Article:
Nothing has been learned about how (if at all) Van Pur, which controls breweries in Rakszawa, Zabrze, Koszalin, Łomża and Jędrzejów, marks its beers. Many labels lack any printed inscription other than the date, although some do feature the writing: “produced in the brewery in…”. But some don’t. We don’t know either if the company produces one brand in different breweries.


It’s not only the largest companies that don’t mark the brewery where the beer’s been made. Many small firms pose as breweries, even though they don’t brew any beer. A classic example can be a company from Wielkopolska named Jako , which has long been selling beers from other breweries without declaring it on the label. Initially it was products from various breweries, then from Belgia brewery in Kielce, then Namysłów, and most recently Cornelius in Piotrków Trybunalski. There was a time when they mentioned the production of beer in their company on their website, but in reality it was only a bottling plant.


Another classic example is Dionizos from Radom, which sometimes refers to itself as Zamkowy Brewery in Radom or Radom Brewery. It even belongs to the Association of Polish Regional Breweries. The brewery does exist and brews its own beer, but… it is a home brewery. Beers sold under that brand (usually it’s various concoctions containing sundry flavourings) are usually brewed in several different breweries (Jagiełło, Na Jurze, Gościszewo, Zodiak and – recently the most popular – Krajan), with the appropriate location of brewing not always indicated. It needs to be highlighted, however, that their website clearly states that the beers are produced under their brand by other breweries.


While Jako and Dionizos have been on the market for years, a few more recent initiatives have been created trying to cash in on the popularity of niche beers in Poland. They order beer in other breweries, making the impression of producing it themselves. In truth Pszczyński Brewery and Łebski Brewery sell under their own brands beers from Witnica, Wielicki Brewery – beer from Południe Brewery in Wąsosza, and Wojcieszów Brewery mainly deals in Czech Skalaks from Maly Rohozec.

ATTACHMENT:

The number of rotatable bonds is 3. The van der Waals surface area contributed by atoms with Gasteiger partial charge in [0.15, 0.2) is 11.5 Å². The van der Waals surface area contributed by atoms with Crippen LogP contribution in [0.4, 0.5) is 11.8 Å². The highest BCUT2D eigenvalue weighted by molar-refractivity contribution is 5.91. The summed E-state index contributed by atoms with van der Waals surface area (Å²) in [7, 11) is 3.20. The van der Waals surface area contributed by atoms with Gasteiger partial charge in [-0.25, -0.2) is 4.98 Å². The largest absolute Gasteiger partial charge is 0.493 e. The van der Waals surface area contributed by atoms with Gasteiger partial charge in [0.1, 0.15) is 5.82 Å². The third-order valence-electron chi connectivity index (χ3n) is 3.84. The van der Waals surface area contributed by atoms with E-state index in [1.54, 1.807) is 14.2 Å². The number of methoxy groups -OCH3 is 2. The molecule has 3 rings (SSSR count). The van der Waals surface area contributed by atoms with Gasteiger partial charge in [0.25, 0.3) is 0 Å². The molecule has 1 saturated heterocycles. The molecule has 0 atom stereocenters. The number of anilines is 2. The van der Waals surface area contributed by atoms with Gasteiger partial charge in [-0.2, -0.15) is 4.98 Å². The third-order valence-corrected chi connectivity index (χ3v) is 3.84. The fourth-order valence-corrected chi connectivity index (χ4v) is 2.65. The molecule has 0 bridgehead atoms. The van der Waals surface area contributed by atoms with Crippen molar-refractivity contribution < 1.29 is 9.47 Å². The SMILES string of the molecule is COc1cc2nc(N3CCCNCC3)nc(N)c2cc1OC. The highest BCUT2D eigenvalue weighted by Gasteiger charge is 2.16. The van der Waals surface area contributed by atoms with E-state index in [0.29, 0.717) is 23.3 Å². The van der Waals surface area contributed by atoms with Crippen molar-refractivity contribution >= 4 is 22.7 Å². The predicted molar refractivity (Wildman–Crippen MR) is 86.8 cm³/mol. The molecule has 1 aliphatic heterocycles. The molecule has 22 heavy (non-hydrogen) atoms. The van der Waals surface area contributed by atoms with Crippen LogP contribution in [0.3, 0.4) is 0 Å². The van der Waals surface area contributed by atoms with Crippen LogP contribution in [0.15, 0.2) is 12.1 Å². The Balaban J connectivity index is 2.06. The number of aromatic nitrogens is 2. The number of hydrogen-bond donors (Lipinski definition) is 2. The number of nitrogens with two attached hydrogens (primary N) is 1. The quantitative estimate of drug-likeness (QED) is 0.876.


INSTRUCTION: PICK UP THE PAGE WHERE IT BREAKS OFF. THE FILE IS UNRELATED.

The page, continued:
A different case is the one of Gontyniec Brewery. It started out similarly to the above firms, selling beers from other breweries under its own brand (without mention of the place of production). Later, however, it bought out the brewery in Czarnków and currently is building another facility in Kamionka, having just bought Konstancin brewery too.


Even the first Polish craft brewery – Artezan – doesn’t state the place of their beers’ production. The labels sport the company’s address (Komorów), but not where the beer is brewed (Natolin).


Completing the picture are what one might call ‘supermarket beers’ (‘Produced for…’), together with ones produced for a particular company or even a particular event. In spite of appearances, currently most of them state the appropriate brewer on the labels.


While all of the above examples are more or less disagreeable for the consumer, especially the discerning one, it’s worth to finish with a particularly brazen instance of customer deception. Some unscrupulous restaurant breweries sold (some maybe still do) regular commercial beers for big money, claiming they were being made on the premises. For these businesses, clearly the old Polish saying of "you’ve brewed your beer, so now you have to drink it” was not at all applicable.


So let’s raise a glass and look forward to the day when, with greater transparency and increased customer awareness, we know exactly what beer we are drinking and who brewed it!



About the author: toto is a regular contributor to popular beer blogs and has for many years been interested in beer and the beer market in Poland.